Tree of Life Installation- San Antonio Public Art Commission

21 Dec
December 21, 2015

 

The Tree of Life: a well-known motif used throughout many world cultures, is symbolic of strength, growth and legacy. It’s a positive image, suitable for any community but chosen for this particular project because of the embodiment of hope, a common experience and new beginnings. These are things we all relate to. This particular Tree of Life is nestled in the green space courtyard at the housing development of The Gardens of San Juan Square, where all of the apartment windows look out into this green space, serving as a daily reminder of family and home.

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Drawing by Landscape Architect, Gary Lehman of G Studio

 

Once again, we turned to the cultural narrative of the community as we made our decision for this piece. The Tree of Life is a historical form of art, based on the Biblical narrative connecting all forms of creation. The traditional Mexican version is expressed in clay sculpture, however our Tree of Life is constructed of steel and bronze, but maintains the symbolism of connection through the home, nest and tree imagery.

The installation includes a gazebo, with metal vines that wrap around the columns. The vines are reminiscent of the Zarzamora (blackberry) plant, which is the street address of the community. From the gazebo, roots become visible that gently curve through the landscape, connecting to the house sculpture culminating in branches upholding a nest, which is woven from bronze, copper and steel. The sculpture is rendered as if it is a drawing in space and because the format is linear, the viewer can experience the landscape as the house frames it, as well as enter the house and experience the landscape from within.  The sculpture plays with our perceptions of interior and exterior, the intimacy of home and our public place in community.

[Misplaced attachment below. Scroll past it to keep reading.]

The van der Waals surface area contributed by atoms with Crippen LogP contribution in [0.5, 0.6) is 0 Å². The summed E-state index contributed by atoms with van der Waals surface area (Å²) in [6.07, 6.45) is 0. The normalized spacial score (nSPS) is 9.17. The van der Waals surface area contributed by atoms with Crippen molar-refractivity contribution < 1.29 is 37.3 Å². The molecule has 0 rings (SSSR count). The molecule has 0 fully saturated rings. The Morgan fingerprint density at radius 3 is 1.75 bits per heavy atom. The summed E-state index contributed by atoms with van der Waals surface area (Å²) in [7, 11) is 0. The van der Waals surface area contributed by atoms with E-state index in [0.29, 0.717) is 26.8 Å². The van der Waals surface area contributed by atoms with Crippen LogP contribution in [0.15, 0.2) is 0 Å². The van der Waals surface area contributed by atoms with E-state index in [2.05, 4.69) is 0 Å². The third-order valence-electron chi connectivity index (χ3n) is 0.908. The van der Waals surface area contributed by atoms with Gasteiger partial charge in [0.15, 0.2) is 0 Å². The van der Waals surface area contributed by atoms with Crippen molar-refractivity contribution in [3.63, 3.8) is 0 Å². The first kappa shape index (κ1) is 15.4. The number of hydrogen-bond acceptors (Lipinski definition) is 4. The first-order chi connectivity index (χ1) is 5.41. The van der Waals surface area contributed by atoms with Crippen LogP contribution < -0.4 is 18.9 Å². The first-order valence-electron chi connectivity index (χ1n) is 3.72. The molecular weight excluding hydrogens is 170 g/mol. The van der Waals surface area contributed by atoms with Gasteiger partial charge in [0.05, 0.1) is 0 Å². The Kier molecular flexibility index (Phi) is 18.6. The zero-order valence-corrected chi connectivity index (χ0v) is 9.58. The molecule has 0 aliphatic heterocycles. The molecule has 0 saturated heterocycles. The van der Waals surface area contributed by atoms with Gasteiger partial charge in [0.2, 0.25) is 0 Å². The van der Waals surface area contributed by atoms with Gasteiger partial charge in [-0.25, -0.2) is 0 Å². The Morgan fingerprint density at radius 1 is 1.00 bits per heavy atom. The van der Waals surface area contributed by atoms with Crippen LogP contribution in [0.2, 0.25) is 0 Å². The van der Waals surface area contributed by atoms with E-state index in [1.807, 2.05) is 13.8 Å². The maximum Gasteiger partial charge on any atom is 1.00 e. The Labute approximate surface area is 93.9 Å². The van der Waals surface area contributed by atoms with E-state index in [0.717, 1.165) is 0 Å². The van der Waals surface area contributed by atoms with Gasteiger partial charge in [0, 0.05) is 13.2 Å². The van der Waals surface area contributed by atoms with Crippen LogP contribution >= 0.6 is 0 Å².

The scale and size of the installation was engineered by Great Lakes Metal Works, utilizing two types of steel; stock imprinted with a tree bark texture from Germany and another stock which was hammered for the desired effect. The roots were plotted and dug out by hand with the help of ambassadors from Haven for Hope, a local organization that exists to equip those struggling with homelessness. We used river rock and rainbow gravel to fill the root systems of the installation, to give a natural feeling of flow and movement.

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Artist Donna Zarbin-Byrne working on the nest for the house sculpture

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Ambassadors from Haven for Hope, working diligently alongside artist Diana Rodrigues Gil on the installation.

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Our progress at the Gardens of San Juan was recently documented for a local San Antonio news station, KSAT (see top of post).

 

 

 

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